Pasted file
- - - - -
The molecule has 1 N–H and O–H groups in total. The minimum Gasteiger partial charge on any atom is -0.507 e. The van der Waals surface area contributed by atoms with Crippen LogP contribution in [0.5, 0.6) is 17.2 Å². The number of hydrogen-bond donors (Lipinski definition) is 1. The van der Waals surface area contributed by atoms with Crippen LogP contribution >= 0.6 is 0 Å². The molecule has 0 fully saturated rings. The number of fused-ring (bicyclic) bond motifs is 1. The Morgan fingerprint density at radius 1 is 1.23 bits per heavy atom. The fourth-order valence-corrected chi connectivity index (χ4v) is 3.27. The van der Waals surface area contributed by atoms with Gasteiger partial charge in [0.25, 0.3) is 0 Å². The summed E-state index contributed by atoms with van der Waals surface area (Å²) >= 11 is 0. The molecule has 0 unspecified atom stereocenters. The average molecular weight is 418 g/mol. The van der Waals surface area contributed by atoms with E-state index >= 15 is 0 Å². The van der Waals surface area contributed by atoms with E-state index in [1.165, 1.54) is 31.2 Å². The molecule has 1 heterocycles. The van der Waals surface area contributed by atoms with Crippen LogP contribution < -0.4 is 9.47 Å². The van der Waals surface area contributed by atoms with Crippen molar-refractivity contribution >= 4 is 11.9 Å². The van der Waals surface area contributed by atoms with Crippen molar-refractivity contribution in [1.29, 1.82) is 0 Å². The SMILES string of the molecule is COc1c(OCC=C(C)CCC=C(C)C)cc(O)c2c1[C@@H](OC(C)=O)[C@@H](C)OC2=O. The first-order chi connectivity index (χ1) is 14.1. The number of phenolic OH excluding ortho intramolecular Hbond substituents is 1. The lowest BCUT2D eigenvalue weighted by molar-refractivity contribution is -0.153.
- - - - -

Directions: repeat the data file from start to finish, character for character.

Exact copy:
The molecule has 1 N–H and O–H groups in total. The minimum Gasteiger partial charge on any atom is -0.507 e. The van der Waals surface area contributed by atoms with Crippen LogP contribution in [0.5, 0.6) is 17.2 Å². The number of hydrogen-bond donors (Lipinski definition) is 1. The van der Waals surface area contributed by atoms with Crippen LogP contribution >= 0.6 is 0 Å². The molecule has 0 fully saturated rings. The number of fused-ring (bicyclic) bond motifs is 1. The Morgan fingerprint density at radius 1 is 1.23 bits per heavy atom. The fourth-order valence-corrected chi connectivity index (χ4v) is 3.27. The van der Waals surface area contributed by atoms with Gasteiger partial charge in [0.25, 0.3) is 0 Å². The summed E-state index contributed by atoms with van der Waals surface area (Å²) >= 11 is 0. The molecule has 0 unspecified atom stereocenters. The average molecular weight is 418 g/mol. The van der Waals surface area contributed by atoms with E-state index >= 15 is 0 Å². The van der Waals surface area contributed by atoms with E-state index in [1.165, 1.54) is 31.2 Å². The molecule has 1 heterocycles. The van der Waals surface area contributed by atoms with Crippen LogP contribution < -0.4 is 9.47 Å². The van der Waals surface area contributed by atoms with Crippen molar-refractivity contribution >= 4 is 11.9 Å². The van der Waals surface area contributed by atoms with Crippen molar-refractivity contribution in [1.29, 1.82) is 0 Å². The SMILES string of the molecule is COc1c(OCC=C(C)CCC=C(C)C)cc(O)c2c1[C@@H](OC(C)=O)[C@@H](C)OC2=O. The first-order chi connectivity index (χ1) is 14.1. The number of phenolic OH excluding ortho intramolecular Hbond substituents is 1. The lowest BCUT2D eigenvalue weighted by molar-refractivity contribution is -0.153.